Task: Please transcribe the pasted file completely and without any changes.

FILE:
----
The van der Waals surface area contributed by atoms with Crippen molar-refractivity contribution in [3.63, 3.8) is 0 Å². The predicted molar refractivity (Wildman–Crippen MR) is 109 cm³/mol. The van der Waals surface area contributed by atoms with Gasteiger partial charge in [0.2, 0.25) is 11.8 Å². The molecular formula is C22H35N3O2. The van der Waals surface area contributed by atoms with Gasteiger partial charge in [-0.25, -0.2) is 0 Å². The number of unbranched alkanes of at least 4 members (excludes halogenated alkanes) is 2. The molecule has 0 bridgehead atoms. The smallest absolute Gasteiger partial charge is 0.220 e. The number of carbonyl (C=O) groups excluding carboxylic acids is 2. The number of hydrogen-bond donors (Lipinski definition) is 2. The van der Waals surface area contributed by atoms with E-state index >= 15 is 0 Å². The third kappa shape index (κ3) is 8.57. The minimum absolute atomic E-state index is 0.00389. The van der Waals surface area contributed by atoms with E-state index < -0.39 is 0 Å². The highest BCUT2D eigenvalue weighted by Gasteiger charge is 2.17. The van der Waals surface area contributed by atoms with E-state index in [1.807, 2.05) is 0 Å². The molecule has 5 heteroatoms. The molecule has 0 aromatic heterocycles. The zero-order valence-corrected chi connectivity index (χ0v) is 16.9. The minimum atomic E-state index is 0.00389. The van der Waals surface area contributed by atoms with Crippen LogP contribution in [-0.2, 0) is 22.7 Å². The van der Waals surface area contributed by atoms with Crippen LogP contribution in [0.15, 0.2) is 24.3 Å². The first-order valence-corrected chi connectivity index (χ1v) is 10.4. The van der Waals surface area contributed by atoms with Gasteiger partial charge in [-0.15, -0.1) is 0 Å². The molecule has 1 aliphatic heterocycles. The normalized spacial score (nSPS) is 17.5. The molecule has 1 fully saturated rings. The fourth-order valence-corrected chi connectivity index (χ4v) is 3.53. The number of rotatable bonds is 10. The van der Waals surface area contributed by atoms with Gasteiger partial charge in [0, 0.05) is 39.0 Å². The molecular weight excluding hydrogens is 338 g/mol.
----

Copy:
The van der Waals surface area contributed by atoms with Crippen molar-refractivity contribution in [3.63, 3.8) is 0 Å². The predicted molar refractivity (Wildman–Crippen MR) is 109 cm³/mol. The van der Waals surface area contributed by atoms with Gasteiger partial charge in [0.2, 0.25) is 11.8 Å². The molecular formula is C22H35N3O2. The van der Waals surface area contributed by atoms with Gasteiger partial charge in [-0.25, -0.2) is 0 Å². The number of unbranched alkanes of at least 4 members (excludes halogenated alkanes) is 2. The molecule has 0 bridgehead atoms. The smallest absolute Gasteiger partial charge is 0.220 e. The number of carbonyl (C=O) groups excluding carboxylic acids is 2. The number of hydrogen-bond donors (Lipinski definition) is 2. The van der Waals surface area contributed by atoms with E-state index >= 15 is 0 Å². The third kappa shape index (κ3) is 8.57. The minimum absolute atomic E-state index is 0.00389. The van der Waals surface area contributed by atoms with E-state index < -0.39 is 0 Å². The highest BCUT2D eigenvalue weighted by Gasteiger charge is 2.17. The van der Waals surface area contributed by atoms with E-state index in [1.807, 2.05) is 0 Å². The molecule has 5 heteroatoms. The molecule has 0 aromatic heterocycles. The zero-order valence-corrected chi connectivity index (χ0v) is 16.9. The minimum atomic E-state index is 0.00389. The van der Waals surface area contributed by atoms with Crippen LogP contribution in [-0.2, 0) is 22.7 Å². The van der Waals surface area contributed by atoms with Crippen LogP contribution in [0.15, 0.2) is 24.3 Å². The first-order valence-corrected chi connectivity index (χ1v) is 10.4. The van der Waals surface area contributed by atoms with Gasteiger partial charge in [-0.15, -0.1) is 0 Å². The molecule has 1 aliphatic heterocycles. The normalized spacial score (nSPS) is 17.5. The molecule has 1 fully saturated rings. The fourth-order valence-corrected chi connectivity index (χ4v) is 3.53. The number of rotatable bonds is 10. The van der Waals surface area contributed by atoms with Gasteiger partial charge in [0, 0.05) is 39.0 Å². The molecular weight excluding hydrogens is 338 g/mol.